Kane Landscapes

Plant of the Week: Witch Hazel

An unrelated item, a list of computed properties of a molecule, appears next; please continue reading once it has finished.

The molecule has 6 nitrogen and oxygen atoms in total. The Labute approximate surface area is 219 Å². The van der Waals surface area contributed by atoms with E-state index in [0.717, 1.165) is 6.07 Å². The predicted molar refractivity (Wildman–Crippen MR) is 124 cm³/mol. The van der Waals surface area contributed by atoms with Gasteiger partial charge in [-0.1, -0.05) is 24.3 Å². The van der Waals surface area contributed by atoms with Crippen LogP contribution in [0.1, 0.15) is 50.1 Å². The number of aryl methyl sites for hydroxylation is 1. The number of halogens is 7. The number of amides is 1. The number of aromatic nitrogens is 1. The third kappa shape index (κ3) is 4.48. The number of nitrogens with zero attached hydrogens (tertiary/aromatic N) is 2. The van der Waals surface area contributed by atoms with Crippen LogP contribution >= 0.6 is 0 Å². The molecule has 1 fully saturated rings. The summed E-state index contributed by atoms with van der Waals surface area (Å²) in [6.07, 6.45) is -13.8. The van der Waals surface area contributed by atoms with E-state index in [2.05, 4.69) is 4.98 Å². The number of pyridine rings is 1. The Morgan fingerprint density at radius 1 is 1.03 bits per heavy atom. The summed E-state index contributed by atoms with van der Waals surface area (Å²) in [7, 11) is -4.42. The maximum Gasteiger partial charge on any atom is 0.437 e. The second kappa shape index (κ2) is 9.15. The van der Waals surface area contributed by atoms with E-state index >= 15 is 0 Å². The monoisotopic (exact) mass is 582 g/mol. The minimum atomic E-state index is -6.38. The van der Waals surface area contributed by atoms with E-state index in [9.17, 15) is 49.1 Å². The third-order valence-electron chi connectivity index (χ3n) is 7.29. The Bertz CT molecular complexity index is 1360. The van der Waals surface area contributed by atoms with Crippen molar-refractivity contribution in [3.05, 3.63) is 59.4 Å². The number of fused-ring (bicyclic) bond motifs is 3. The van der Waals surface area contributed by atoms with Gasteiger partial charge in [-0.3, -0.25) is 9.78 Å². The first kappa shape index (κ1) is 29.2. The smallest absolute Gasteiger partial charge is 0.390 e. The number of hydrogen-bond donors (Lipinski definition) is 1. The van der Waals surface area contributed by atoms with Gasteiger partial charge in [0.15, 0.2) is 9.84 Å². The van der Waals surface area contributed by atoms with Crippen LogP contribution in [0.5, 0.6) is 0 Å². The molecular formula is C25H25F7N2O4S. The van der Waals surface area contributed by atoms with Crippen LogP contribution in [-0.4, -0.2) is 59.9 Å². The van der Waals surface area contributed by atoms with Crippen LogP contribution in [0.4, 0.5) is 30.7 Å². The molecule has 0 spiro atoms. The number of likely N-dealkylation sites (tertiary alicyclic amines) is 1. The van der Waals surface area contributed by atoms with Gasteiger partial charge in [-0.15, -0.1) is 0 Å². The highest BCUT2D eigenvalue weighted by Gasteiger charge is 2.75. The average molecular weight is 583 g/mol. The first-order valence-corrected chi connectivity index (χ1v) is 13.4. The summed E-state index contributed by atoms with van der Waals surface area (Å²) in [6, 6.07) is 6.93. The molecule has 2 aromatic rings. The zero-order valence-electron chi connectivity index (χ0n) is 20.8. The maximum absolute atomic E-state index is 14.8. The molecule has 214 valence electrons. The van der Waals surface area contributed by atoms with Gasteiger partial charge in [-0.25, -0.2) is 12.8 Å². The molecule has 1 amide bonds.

Most people are familiar with witch hazel because of its use in skin care products. Witch hazel is also considered a must-have shrub for fragrance and color in the winter garden. It is a large shrub that is noteworthy for being one of the last shrubs to flower. At a time when few plants are blooming, witch hazel adds sparkle to the landscape with bunches of yellow to cream flowers. The four narrow, crinkled petals create a delicate, spidery appearance on the bare branches.Witch hazel can be grown as a single or multi-stemmed shrub, reaching 12 to 20 feet high. It’s form is vase-shaped, usually spreading 10 to 15 feet wide. Witch hazel can be planted in a mixed shrub border or used for height in the back of a perennial border. It is great as a transitional plant between tended gardens and wilder natural areas. It has high wildlife value, providing seeds for birds, rabbits and deer. While this plant is not deer resistant, it has evolved along side deer and browsing won’t harm the plant, but can actually create a fuller shrub.

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